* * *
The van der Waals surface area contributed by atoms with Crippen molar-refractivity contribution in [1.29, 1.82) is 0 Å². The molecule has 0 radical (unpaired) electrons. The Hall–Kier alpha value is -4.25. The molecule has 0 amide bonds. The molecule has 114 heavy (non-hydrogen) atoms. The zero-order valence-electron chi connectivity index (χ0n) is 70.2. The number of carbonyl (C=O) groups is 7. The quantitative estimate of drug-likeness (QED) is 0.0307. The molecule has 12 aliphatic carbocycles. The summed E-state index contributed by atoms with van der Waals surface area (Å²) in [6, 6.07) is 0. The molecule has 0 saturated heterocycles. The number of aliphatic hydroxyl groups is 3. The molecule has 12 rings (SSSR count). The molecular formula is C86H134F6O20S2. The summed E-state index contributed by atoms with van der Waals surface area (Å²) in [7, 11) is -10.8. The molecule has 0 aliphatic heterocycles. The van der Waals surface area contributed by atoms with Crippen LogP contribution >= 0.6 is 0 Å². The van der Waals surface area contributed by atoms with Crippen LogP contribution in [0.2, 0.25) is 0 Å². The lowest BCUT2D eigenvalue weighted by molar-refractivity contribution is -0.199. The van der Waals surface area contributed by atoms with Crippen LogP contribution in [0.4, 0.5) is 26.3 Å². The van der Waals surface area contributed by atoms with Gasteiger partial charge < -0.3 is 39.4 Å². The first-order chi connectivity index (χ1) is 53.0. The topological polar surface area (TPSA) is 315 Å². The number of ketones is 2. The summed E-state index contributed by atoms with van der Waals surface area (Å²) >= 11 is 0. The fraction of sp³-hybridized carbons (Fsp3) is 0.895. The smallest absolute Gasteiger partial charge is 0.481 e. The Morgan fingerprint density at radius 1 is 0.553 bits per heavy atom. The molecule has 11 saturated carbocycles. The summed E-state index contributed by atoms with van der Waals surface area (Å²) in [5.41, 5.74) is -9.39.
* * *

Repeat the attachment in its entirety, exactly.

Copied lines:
The van der Waals surface area contributed by atoms with Crippen molar-refractivity contribution in [1.29, 1.82) is 0 Å². The molecule has 0 radical (unpaired) electrons. The Hall–Kier alpha value is -4.25. The molecule has 0 amide bonds. The molecule has 114 heavy (non-hydrogen) atoms. The zero-order valence-electron chi connectivity index (χ0n) is 70.2. The number of carbonyl (C=O) groups is 7. The quantitative estimate of drug-likeness (QED) is 0.0307. The molecule has 12 aliphatic carbocycles. The summed E-state index contributed by atoms with van der Waals surface area (Å²) in [6, 6.07) is 0. The molecule has 0 saturated heterocycles. The number of aliphatic hydroxyl groups is 3. The molecule has 12 rings (SSSR count). The molecular formula is C86H134F6O20S2. The summed E-state index contributed by atoms with van der Waals surface area (Å²) in [7, 11) is -10.8. The molecule has 0 aliphatic heterocycles. The van der Waals surface area contributed by atoms with Crippen LogP contribution >= 0.6 is 0 Å². The van der Waals surface area contributed by atoms with Crippen LogP contribution in [0.2, 0.25) is 0 Å². The lowest BCUT2D eigenvalue weighted by molar-refractivity contribution is -0.199. The van der Waals surface area contributed by atoms with Crippen LogP contribution in [0.4, 0.5) is 26.3 Å². The van der Waals surface area contributed by atoms with Gasteiger partial charge < -0.3 is 39.4 Å². The first-order chi connectivity index (χ1) is 53.0. The topological polar surface area (TPSA) is 315 Å². The number of ketones is 2. The summed E-state index contributed by atoms with van der Waals surface area (Å²) >= 11 is 0. The fraction of sp³-hybridized carbons (Fsp3) is 0.895. The smallest absolute Gasteiger partial charge is 0.481 e. The Morgan fingerprint density at radius 1 is 0.553 bits per heavy atom. The molecule has 11 saturated carbocycles. The summed E-state index contributed by atoms with van der Waals surface area (Å²) in [5.41, 5.74) is -9.39.